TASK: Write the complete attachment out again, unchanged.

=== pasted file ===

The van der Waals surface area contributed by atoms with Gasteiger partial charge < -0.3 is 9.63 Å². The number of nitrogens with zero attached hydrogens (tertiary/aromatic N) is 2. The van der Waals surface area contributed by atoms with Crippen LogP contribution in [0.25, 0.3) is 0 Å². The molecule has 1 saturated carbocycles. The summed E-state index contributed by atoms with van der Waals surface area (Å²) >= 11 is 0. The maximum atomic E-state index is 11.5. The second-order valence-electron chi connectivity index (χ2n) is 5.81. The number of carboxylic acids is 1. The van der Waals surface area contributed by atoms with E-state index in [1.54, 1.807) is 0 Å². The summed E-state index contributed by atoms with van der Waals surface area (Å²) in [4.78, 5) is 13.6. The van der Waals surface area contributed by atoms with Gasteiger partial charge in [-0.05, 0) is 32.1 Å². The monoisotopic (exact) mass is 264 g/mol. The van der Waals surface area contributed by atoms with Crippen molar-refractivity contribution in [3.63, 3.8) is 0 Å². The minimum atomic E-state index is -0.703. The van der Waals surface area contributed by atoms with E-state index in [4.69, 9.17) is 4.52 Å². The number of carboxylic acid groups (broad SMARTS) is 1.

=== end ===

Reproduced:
The van der Waals surface area contributed by atoms with Gasteiger partial charge < -0.3 is 9.63 Å². The number of nitrogens with zero attached hydrogens (tertiary/aromatic N) is 2. The van der Waals surface area contributed by atoms with Crippen LogP contribution in [0.25, 0.3) is 0 Å². The molecule has 1 saturated carbocycles. The summed E-state index contributed by atoms with van der Waals surface area (Å²) >= 11 is 0. The maximum atomic E-state index is 11.5. The second-order valence-electron chi connectivity index (χ2n) is 5.81. The number of carboxylic acids is 1. The van der Waals surface area contributed by atoms with E-state index in [1.54, 1.807) is 0 Å². The summed E-state index contributed by atoms with van der Waals surface area (Å²) in [4.78, 5) is 13.6. The van der Waals surface area contributed by atoms with Gasteiger partial charge in [-0.05, 0) is 32.1 Å². The monoisotopic (exact) mass is 264 g/mol. The van der Waals surface area contributed by atoms with Crippen molar-refractivity contribution in [3.63, 3.8) is 0 Å². The minimum atomic E-state index is -0.703. The van der Waals surface area contributed by atoms with E-state index in [4.69, 9.17) is 4.52 Å². The number of carboxylic acid groups (broad SMARTS) is 1.